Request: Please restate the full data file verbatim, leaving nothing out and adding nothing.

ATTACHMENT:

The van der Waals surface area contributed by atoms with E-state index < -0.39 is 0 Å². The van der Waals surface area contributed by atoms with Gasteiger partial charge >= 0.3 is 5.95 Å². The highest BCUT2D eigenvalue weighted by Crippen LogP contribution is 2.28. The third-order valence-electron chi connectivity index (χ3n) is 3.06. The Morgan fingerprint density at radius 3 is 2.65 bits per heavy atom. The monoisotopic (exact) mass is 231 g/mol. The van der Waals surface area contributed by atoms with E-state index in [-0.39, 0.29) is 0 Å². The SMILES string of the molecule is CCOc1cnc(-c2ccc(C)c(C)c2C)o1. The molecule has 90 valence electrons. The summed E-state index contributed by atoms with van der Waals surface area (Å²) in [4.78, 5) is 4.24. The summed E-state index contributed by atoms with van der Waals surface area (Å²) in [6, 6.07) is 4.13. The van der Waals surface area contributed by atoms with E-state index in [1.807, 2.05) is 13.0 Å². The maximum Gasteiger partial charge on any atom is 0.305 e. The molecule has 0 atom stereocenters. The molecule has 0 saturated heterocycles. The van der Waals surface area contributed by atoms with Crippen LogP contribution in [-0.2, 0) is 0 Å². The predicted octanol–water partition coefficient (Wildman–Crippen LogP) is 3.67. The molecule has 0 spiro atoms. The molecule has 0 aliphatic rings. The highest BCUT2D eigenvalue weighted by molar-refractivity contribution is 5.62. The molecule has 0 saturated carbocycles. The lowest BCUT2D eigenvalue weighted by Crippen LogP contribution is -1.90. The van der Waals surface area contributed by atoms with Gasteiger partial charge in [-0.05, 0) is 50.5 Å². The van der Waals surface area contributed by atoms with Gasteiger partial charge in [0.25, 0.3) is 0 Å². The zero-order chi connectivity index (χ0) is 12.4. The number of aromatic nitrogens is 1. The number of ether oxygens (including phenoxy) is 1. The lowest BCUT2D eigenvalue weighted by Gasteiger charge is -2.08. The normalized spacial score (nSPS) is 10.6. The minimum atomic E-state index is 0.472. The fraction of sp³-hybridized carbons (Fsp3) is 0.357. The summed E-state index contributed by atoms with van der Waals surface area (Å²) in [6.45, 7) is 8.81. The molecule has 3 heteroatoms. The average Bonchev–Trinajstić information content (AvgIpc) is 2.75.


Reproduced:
The van der Waals surface area contributed by atoms with E-state index < -0.39 is 0 Å². The van der Waals surface area contributed by atoms with Gasteiger partial charge >= 0.3 is 5.95 Å². The highest BCUT2D eigenvalue weighted by Crippen LogP contribution is 2.28. The third-order valence-electron chi connectivity index (χ3n) is 3.06. The Morgan fingerprint density at radius 3 is 2.65 bits per heavy atom. The monoisotopic (exact) mass is 231 g/mol. The van der Waals surface area contributed by atoms with E-state index in [-0.39, 0.29) is 0 Å². The SMILES string of the molecule is CCOc1cnc(-c2ccc(C)c(C)c2C)o1. The molecule has 90 valence electrons. The summed E-state index contributed by atoms with van der Waals surface area (Å²) in [4.78, 5) is 4.24. The summed E-state index contributed by atoms with van der Waals surface area (Å²) in [6, 6.07) is 4.13. The van der Waals surface area contributed by atoms with E-state index in [1.807, 2.05) is 13.0 Å². The maximum Gasteiger partial charge on any atom is 0.305 e. The molecule has 0 atom stereocenters. The molecule has 0 saturated heterocycles. The van der Waals surface area contributed by atoms with Crippen LogP contribution in [-0.2, 0) is 0 Å². The predicted octanol–water partition coefficient (Wildman–Crippen LogP) is 3.67. The molecule has 0 spiro atoms. The molecule has 0 aliphatic rings. The highest BCUT2D eigenvalue weighted by molar-refractivity contribution is 5.62. The molecule has 0 saturated carbocycles. The lowest BCUT2D eigenvalue weighted by Crippen LogP contribution is -1.90. The van der Waals surface area contributed by atoms with Gasteiger partial charge in [-0.05, 0) is 50.5 Å². The van der Waals surface area contributed by atoms with Gasteiger partial charge in [0.25, 0.3) is 0 Å². The zero-order chi connectivity index (χ0) is 12.4. The number of aromatic nitrogens is 1. The number of ether oxygens (including phenoxy) is 1. The lowest BCUT2D eigenvalue weighted by Gasteiger charge is -2.08. The normalized spacial score (nSPS) is 10.6. The minimum atomic E-state index is 0.472. The fraction of sp³-hybridized carbons (Fsp3) is 0.357. The summed E-state index contributed by atoms with van der Waals surface area (Å²) in [6.45, 7) is 8.81. The molecule has 3 heteroatoms. The average Bonchev–Trinajstić information content (AvgIpc) is 2.75.